What is vertical integration? Definition and examples
Vertical integration refers to the merger of companies that are in the same business but in different stages of production or distribution.
For example, imagine John Shoes Ltd., a major shoe manufacturer, merges with Shoe Retail Inc., a chain of shoe-shops – that is an example of vertical integration.
There are four stages in the supply chain: commodities (raw materials), manufacturing, distribution and retail. A merger of two companies in any of the four phases are examples of vertical integration – they must be different phases.
For vertical integration to occur, the company does not necessarily have to merge with another one – it may have moved further own or up the supply chain on its own. For example, Netflix, the California-based multinational entertainment company, started off just as a movie distributor, and then moved on to creating films as well. Target Corporation, the second-largest discount retailer in the United States, is also involved in the manufacturing and distribution of products.
The term contrasts with horizontal integration – when two companies in the same stage of the supply chain merge. Examples include Daimler Benz and Chrysler, Kraft Foods and Cadbury, Porsche and Volkswagen.
There are three types of vertical integration: 1. Forward integration, when the merger or investment strategy goes ‘upstream’. 2. Backward integration, when it goes ‘downstream’. 3. Balanced integration, when it moves in both directions.
Conglomerate integration is when two companies that are in totally different lines of business integrate. Examples include Google and YouTube, Microsoft and Skype, and Proctor and Gamble and Gillette
There are three kinds of vertical integration:
– Backward Integration: when one firm merges with another one further back in the supply chain, such as when a chain of shoe-shops merges with a shoe factory. This is also called downstream integration.
– Forward Integration: when one company merges with another further up in the supply chain, for example, when a shoe factory merges with a chain of shoe-shops. This is also known as upstream integration.
Retailers that are vertically integrated can offer goods like brand name products at very low prices because they have cut out the middleman.
– Balanced Integration: when the vertical move is in both directions – forward and backward.
Andrew Carnegie (1835-1919), a Scottish American industrialist who led the expansion of the American steel industry in the late 19th century, became involved in more than one stage of the supply chain. His example encouraged others to use the vertical integration strategy to promote efficiency and financial growth in their businesses.
Advantages of vertical integration
– Independence: the integrated firm does not have to depend on other companies in the supply chain. Disruptions are less likely to occur. The company can monitor quality control more closely.
– Market Power: if you are in control of at least two phases of the supply chain you have much more power and are more able to dictate terms.
– Costs: by cutting out the middleman, the integrated company is able to offer products to consumers at lower prices, or at the same price as others but with greater profit margins.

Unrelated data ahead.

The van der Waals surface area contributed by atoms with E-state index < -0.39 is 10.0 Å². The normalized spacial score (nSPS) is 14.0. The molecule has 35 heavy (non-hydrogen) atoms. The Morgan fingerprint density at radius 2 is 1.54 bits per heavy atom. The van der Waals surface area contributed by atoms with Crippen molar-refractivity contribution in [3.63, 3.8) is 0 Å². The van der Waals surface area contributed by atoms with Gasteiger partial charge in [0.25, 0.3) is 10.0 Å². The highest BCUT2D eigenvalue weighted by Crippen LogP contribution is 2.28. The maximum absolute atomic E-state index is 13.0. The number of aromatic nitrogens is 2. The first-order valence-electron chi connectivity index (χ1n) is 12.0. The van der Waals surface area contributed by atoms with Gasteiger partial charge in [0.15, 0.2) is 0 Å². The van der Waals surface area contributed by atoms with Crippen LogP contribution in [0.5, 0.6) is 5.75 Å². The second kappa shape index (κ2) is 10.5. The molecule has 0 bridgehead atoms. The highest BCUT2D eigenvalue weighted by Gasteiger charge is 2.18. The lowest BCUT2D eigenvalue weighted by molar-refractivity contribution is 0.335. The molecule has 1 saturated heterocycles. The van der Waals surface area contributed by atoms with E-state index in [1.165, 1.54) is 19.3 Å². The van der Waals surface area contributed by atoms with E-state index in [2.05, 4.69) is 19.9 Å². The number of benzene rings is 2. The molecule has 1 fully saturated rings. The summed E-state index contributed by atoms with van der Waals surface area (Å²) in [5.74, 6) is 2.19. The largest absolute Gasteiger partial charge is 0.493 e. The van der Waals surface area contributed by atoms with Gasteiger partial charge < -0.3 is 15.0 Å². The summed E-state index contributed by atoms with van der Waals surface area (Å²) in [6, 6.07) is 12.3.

– Brand Image: because the company or product brand name exists in more than one stage of the supply chain, its brand image will be stronger.
These five oil giants – ExxonMobil (USA), Chevron (USA), ENI (Italy), BP (UK), and Total (France) – are examples of total vertical integration. They are involved in every phase of the supply chain.
Disadvantages of vertical integration
– Set-up Costs: becoming a vertically-integrated company is expensive. They have to invest a great deal of money to buy or set up factories or a chain of retail outlets. In order to maintain efficiency and profit margins they must keep the plant running. Experts say that vertical integration is a strategy that is hard to reverse.
– Less Choice and Flexibility: it is more difficult to follow consumer trends or sudden changes in the marketplace. Companies involved in just one stage of the supply chain, for example retailers, can switch from one supplier to another. If their domestic currency suddenly rises in relation to those of other countries, they can seek out cheaper suppliers abroad.
– Loss of Focus: running a factory is totally different from managing a chain of shops. There is a risk that they end up doing both badly rather than one of them well.
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– Company Culture: a successful supermarket chain attracts sales and marketing types – this is not the case with a manufacturer. The integrated company will find it harder to have a culture that supports different phases in the supply chain. There is a risk of misunderstandings within the company because of a clash of cultures.
– Goes Against the Trend: since the late 1990s, the trend has been to specialize rather than diversify. Twenty years ago, consultants McKinsey & Company wrote:
“Whereas historically firms have vertically integrated in order to control access to scarce physical resources, modern firms are internally and externally disaggregated, participating in a variety of alliances and joint ventures and outsourcing even those activities normally regarded as core.”